U.S. Sen. Lisa Murkowski, R-Alaska, has a message for the state’s lawmakers: It’s time to move past partisanship and toward solutions.
Speaking to the Alaska Legislature at the Capitol Tuesday, Murkowski said the current environment in Washington was one of the most bitter and divided of her career.
Murkowski, one of Alaska’s two Republican senators, is often considered a moderate in Washington and in her address to the Legislature said she felt worn down by “one of the darkest, most partisan experiences of (her) career.”
Murkowski made national headlines earlier this month when she voted to acquit President Trump in his impeachment trial but then on the floor of the Senate made a speech excoriating the president, partisanship in the House and Senate, and the media for what she said was the sad state of national institutions.
“As we went further down the partisan pit, I realized my vote would do nothing but drag us down and the judiciary with us,” she told the Legislature.
Murkowski told reporters after her speech she disliked many of the things the president has done, such as taking money already appropriated by Congress to fund construction of a wall on the U.S.-Mexico border. But, she said, there were many things the president has done she believed were good for the country and the state.
“I think that many of the policies that have come out of this administration have been good,” Murkowski told reporters. “The (United States-Mexico-Canada Agreement), we don’t talk about that here in Alaska.”
Asked if she saw any parallels between the effort to impeach the president and the campaign to recall Gov. Mike Dunleavy, Murkowski warned about letting the kind of partisanship that exists in Washington come to Alaska.
“I think about what we have just gone through with the impeachment,” Murkowski said, “it’s allowed for a schism that has made legislating challenging. You’ve got to work with the president that you’ve got.”
She lauded members of the Alaska House of Representatives who have formed a bipartisan caucus.
“I fear greater political divide. Impeachment divided us straight down the middle. I hope we are better than the example that has been set in Washington, D.C.,” she said.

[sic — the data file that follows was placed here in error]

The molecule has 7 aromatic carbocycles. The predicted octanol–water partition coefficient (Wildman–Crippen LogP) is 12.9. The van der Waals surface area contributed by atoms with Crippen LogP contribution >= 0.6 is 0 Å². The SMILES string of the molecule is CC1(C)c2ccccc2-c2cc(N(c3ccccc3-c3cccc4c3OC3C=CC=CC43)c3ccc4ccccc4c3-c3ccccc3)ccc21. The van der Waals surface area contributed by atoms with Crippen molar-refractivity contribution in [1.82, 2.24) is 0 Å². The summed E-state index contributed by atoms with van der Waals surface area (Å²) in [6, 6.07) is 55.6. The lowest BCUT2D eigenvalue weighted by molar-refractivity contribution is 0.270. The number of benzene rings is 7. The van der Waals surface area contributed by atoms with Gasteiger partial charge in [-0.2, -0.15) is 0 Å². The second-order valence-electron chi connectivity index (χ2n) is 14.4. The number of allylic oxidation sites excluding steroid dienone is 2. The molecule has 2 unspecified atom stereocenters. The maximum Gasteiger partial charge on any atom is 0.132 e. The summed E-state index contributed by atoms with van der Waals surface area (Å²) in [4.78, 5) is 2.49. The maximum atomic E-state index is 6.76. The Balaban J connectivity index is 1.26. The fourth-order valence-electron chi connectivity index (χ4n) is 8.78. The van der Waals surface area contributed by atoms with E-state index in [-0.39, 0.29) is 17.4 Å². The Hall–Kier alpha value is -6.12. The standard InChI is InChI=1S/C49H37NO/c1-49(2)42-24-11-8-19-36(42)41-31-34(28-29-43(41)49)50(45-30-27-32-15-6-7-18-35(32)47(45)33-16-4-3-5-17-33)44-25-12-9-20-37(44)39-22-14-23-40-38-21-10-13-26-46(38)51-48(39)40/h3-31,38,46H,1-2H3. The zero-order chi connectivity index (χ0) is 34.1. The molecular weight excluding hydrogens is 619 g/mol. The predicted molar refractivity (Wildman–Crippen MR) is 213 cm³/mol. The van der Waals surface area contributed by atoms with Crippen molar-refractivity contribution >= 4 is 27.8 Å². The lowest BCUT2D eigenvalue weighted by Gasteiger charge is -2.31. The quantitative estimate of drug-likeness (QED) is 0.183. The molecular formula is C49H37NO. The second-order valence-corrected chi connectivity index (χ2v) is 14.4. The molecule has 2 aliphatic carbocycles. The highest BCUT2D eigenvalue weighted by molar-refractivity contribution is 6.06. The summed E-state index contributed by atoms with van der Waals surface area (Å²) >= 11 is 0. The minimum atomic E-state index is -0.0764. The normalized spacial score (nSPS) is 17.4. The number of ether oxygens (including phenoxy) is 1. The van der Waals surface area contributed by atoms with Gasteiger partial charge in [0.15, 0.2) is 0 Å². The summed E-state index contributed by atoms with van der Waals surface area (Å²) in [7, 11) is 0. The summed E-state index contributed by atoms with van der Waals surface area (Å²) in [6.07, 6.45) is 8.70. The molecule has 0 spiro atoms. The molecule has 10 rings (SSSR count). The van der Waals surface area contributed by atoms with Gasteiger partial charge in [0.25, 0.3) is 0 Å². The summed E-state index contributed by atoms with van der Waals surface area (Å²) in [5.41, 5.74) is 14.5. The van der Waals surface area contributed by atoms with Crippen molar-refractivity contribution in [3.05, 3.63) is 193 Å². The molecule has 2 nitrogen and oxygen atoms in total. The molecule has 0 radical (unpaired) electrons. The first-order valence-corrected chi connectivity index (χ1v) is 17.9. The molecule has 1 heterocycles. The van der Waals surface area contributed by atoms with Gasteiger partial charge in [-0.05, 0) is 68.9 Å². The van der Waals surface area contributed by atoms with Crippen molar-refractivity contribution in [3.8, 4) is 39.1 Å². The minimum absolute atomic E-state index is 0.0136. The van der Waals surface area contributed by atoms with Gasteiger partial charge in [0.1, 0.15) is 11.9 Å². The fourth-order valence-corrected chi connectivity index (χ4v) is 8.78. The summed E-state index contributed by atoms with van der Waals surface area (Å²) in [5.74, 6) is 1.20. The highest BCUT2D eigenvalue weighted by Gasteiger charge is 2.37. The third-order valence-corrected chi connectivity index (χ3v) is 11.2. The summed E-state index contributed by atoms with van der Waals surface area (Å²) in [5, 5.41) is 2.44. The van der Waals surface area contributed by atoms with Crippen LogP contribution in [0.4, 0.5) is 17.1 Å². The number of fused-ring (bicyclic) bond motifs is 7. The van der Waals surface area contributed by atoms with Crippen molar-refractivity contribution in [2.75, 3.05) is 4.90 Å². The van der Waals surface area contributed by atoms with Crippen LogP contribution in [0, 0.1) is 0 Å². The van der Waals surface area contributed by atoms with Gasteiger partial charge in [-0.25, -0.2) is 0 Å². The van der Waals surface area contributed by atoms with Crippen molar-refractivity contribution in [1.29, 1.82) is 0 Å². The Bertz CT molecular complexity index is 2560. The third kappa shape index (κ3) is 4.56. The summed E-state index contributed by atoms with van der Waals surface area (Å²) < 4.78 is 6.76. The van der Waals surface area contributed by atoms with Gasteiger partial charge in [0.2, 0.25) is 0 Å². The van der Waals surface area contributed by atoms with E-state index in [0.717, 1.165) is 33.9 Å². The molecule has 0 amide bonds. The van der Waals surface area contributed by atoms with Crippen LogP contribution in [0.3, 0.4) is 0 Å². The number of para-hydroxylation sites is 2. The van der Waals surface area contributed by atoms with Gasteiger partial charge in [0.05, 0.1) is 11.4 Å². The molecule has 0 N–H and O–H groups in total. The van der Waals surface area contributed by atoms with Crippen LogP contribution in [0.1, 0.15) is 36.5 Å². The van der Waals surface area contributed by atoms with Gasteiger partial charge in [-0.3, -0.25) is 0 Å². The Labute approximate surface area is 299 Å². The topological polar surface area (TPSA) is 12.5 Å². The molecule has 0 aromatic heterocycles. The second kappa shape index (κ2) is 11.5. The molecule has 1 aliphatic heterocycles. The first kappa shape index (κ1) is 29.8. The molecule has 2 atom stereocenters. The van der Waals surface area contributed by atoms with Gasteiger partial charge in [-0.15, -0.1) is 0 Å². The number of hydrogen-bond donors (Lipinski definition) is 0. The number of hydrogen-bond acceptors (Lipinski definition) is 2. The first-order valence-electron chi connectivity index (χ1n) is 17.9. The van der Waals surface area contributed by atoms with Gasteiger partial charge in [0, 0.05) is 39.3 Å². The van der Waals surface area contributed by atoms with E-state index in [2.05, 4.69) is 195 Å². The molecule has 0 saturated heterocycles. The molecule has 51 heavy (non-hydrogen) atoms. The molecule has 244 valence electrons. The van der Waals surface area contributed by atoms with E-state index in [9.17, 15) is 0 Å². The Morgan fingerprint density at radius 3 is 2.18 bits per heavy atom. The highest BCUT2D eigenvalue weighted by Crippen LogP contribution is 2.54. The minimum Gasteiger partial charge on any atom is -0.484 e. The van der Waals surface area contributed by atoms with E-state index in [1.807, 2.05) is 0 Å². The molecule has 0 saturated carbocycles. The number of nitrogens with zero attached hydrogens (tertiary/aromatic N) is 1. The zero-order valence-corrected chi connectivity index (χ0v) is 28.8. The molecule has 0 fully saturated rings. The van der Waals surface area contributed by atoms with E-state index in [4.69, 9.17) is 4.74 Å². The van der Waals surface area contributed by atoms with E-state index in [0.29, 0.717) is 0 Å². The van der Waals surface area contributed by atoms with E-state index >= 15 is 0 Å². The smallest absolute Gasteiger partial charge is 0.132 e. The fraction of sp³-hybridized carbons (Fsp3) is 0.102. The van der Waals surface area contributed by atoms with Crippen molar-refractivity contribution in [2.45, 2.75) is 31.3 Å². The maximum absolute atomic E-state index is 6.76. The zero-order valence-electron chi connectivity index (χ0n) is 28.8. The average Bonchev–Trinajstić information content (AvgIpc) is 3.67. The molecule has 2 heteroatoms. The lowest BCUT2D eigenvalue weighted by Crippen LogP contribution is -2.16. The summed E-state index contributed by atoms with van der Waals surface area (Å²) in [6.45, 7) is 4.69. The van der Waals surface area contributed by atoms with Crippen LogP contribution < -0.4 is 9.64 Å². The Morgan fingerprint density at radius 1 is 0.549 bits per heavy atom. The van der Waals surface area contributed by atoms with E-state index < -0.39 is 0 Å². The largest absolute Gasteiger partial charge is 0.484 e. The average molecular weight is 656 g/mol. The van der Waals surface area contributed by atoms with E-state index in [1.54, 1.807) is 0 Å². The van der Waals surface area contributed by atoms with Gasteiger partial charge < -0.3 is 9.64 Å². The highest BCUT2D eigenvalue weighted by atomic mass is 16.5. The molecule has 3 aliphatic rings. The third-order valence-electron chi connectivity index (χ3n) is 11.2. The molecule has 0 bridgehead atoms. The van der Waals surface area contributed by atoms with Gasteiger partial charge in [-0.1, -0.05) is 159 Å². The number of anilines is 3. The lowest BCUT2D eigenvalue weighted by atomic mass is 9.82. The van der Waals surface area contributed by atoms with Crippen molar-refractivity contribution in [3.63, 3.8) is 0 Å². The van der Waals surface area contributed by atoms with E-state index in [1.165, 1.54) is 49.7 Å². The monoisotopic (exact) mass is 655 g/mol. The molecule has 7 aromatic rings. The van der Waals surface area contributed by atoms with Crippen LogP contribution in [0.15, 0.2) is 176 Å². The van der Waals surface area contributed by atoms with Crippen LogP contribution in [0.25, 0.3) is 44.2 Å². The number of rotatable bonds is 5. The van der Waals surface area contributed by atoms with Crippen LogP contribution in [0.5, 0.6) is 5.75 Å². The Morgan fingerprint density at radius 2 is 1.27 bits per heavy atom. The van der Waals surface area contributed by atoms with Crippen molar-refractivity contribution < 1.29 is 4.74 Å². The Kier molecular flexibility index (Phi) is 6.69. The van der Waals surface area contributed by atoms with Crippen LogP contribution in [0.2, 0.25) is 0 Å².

Her speech was not all focused on the division in Washington. She repeated several times in her speech there were many examples of politicians moving past debate and onto solutions.
She said she was working on a number of clean-energy bills that could help bring low cost power to Alaska’s rural communities. One of those energy sources she wanted to bring to the state was nuclear power. Not large reactors that could power an entire city, but smaller generators that could power small communities, military outposts or resource development projects.
She said it’s important to transition to clean energy and limit the state’s carbon footprint, but she is troubled by people who called for the immediate end of fossil fuel use.
“The very last drop of oil that the world uses should come from Alaska’s North Slope,” she told the Legislature.
Development of Alaska’s resources is critical to the state’s future, Murkowski said, which is why she worked with the Trump administration to exempt the Tongass National Forest from the Roadless Rule. That decision was not about timber, she said, but about reasonable access to resources and infrastructure for island communities.
Murkowski also stressed the importance of the Alaksa Marine Highway System.
“Highways include a Marine Highway, it’s just as simple as that,” she said to a round of applause from lawmakers.
Murkowski said there were several highway funding bills working their way through Congress that will appropriate money for the AMHS.
Speaking to reporters following the speech, Murkowski admitted that currently the amount of federal money available for ferries was not much, roughly $18 million. But, she said, she would be working to get access to certain federal accounts that could get funding for operation maintenance.
It was up the the Legislature to decide what a sustainable ferry system would look like but said the ferry system was “absolutely critical.”
Murkowski urged Alaska’s lawmakers not to spend their energy trying to tear each other down. She ended her speech by saying not a day goes by when she doesn’t think of a quote from the late Ted Stevens, “To hell with politics, do what’s good for Alaska.”